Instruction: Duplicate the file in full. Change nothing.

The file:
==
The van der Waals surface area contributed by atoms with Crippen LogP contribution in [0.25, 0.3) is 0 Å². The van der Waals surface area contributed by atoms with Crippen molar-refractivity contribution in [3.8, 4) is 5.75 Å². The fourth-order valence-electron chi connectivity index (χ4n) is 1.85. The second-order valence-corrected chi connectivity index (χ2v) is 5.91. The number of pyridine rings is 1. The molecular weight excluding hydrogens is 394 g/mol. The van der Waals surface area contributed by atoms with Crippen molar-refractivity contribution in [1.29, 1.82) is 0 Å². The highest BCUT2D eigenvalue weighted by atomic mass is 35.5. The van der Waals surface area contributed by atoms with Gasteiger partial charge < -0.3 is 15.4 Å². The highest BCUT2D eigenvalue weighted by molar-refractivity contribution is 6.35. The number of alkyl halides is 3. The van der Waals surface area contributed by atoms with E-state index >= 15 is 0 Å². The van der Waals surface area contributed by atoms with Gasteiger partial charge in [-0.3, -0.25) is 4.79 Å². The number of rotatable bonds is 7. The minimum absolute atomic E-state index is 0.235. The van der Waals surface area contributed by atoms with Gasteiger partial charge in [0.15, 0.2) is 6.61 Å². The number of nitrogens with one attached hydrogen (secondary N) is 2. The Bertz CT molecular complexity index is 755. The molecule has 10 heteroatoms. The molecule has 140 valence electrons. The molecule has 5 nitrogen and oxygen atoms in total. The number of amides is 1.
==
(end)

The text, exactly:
The van der Waals surface area contributed by atoms with Crippen LogP contribution in [0.25, 0.3) is 0 Å². The van der Waals surface area contributed by atoms with Crippen molar-refractivity contribution in [3.8, 4) is 5.75 Å². The fourth-order valence-electron chi connectivity index (χ4n) is 1.85. The second-order valence-corrected chi connectivity index (χ2v) is 5.91. The number of pyridine rings is 1. The molecular weight excluding hydrogens is 394 g/mol. The van der Waals surface area contributed by atoms with Crippen molar-refractivity contribution in [1.29, 1.82) is 0 Å². The highest BCUT2D eigenvalue weighted by atomic mass is 35.5. The van der Waals surface area contributed by atoms with Gasteiger partial charge < -0.3 is 15.4 Å². The highest BCUT2D eigenvalue weighted by molar-refractivity contribution is 6.35. The number of alkyl halides is 3. The van der Waals surface area contributed by atoms with E-state index >= 15 is 0 Å². The van der Waals surface area contributed by atoms with Gasteiger partial charge in [-0.3, -0.25) is 4.79 Å². The number of rotatable bonds is 7. The minimum absolute atomic E-state index is 0.235. The van der Waals surface area contributed by atoms with Gasteiger partial charge in [0.15, 0.2) is 6.61 Å². The number of nitrogens with one attached hydrogen (secondary N) is 2. The Bertz CT molecular complexity index is 755. The molecule has 10 heteroatoms. The molecule has 140 valence electrons. The molecule has 5 nitrogen and oxygen atoms in total. The number of amides is 1.